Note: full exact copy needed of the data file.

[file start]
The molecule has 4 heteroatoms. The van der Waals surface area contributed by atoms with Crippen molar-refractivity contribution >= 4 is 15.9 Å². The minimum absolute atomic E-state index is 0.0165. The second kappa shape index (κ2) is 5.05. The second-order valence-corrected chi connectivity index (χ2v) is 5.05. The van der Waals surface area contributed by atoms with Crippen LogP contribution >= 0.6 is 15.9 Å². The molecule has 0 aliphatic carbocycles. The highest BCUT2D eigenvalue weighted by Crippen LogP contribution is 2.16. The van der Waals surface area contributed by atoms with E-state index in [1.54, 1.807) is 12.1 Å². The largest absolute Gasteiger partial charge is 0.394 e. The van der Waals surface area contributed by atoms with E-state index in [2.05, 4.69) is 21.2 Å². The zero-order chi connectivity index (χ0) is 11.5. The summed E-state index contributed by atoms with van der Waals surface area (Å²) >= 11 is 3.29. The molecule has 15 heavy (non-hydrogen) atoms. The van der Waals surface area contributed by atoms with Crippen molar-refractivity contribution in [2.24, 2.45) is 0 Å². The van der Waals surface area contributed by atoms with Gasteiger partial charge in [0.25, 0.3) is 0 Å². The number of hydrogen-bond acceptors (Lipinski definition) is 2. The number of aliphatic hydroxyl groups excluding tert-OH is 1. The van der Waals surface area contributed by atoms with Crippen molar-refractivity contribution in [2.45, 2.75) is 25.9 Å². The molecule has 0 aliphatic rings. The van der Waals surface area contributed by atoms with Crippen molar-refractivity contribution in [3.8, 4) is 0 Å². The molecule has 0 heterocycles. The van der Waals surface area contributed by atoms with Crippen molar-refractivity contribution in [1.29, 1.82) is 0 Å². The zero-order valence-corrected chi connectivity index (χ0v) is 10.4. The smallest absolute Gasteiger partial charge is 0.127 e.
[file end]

The molecule has 4 heteroatoms. The van der Waals surface area contributed by atoms with Crippen molar-refractivity contribution >= 4 is 15.9 Å². The minimum absolute atomic E-state index is 0.0165. The second kappa shape index (κ2) is 5.05. The second-order valence-corrected chi connectivity index (χ2v) is 5.05. The van der Waals surface area contributed by atoms with Crippen LogP contribution >= 0.6 is 15.9 Å². The molecule has 0 aliphatic carbocycles. The highest BCUT2D eigenvalue weighted by Crippen LogP contribution is 2.16. The van der Waals surface area contributed by atoms with E-state index in [1.54, 1.807) is 12.1 Å². The largest absolute Gasteiger partial charge is 0.394 e. The van der Waals surface area contributed by atoms with E-state index in [2.05, 4.69) is 21.2 Å². The zero-order chi connectivity index (χ0) is 11.5. The summed E-state index contributed by atoms with van der Waals surface area (Å²) >= 11 is 3.29. The molecule has 15 heavy (non-hydrogen) atoms. The van der Waals surface area contributed by atoms with Crippen molar-refractivity contribution in [2.24, 2.45) is 0 Å². The van der Waals surface area contributed by atoms with Gasteiger partial charge in [0.25, 0.3) is 0 Å². The number of hydrogen-bond acceptors (Lipinski definition) is 2. The number of aliphatic hydroxyl groups excluding tert-OH is 1. The van der Waals surface area contributed by atoms with Crippen molar-refractivity contribution in [2.45, 2.75) is 25.9 Å². The molecule has 0 aliphatic rings. The van der Waals surface area contributed by atoms with Crippen molar-refractivity contribution in [3.8, 4) is 0 Å². The molecule has 0 heterocycles. The van der Waals surface area contributed by atoms with Crippen molar-refractivity contribution in [1.29, 1.82) is 0 Å². The zero-order valence-corrected chi connectivity index (χ0v) is 10.4. The smallest absolute Gasteiger partial charge is 0.127 e.